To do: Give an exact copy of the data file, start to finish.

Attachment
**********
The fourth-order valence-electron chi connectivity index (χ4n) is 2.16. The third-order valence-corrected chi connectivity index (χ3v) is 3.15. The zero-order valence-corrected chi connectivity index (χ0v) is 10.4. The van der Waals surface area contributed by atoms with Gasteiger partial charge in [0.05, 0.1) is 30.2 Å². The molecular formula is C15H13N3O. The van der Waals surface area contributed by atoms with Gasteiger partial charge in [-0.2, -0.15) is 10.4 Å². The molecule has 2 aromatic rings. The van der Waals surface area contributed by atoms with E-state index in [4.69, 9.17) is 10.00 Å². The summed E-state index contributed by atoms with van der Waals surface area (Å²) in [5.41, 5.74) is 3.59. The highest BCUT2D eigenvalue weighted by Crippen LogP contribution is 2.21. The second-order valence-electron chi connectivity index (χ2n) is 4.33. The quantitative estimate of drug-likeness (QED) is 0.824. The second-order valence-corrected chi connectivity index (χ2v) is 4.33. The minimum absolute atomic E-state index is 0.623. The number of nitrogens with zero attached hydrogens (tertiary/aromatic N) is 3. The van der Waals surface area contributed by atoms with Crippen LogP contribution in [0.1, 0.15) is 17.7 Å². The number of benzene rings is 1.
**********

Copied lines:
The fourth-order valence-electron chi connectivity index (χ4n) is 2.16. The third-order valence-corrected chi connectivity index (χ3v) is 3.15. The zero-order valence-corrected chi connectivity index (χ0v) is 10.4. The van der Waals surface area contributed by atoms with Gasteiger partial charge in [0.05, 0.1) is 30.2 Å². The molecular formula is C15H13N3O. The van der Waals surface area contributed by atoms with Gasteiger partial charge in [-0.2, -0.15) is 10.4 Å². The molecule has 2 aromatic rings. The van der Waals surface area contributed by atoms with E-state index in [4.69, 9.17) is 10.00 Å². The summed E-state index contributed by atoms with van der Waals surface area (Å²) in [5.41, 5.74) is 3.59. The highest BCUT2D eigenvalue weighted by Crippen LogP contribution is 2.21. The second-order valence-electron chi connectivity index (χ2n) is 4.33. The quantitative estimate of drug-likeness (QED) is 0.824. The second-order valence-corrected chi connectivity index (χ2v) is 4.33. The minimum absolute atomic E-state index is 0.623. The number of nitrogens with zero attached hydrogens (tertiary/aromatic N) is 3. The van der Waals surface area contributed by atoms with Crippen LogP contribution in [0.1, 0.15) is 17.7 Å². The number of benzene rings is 1.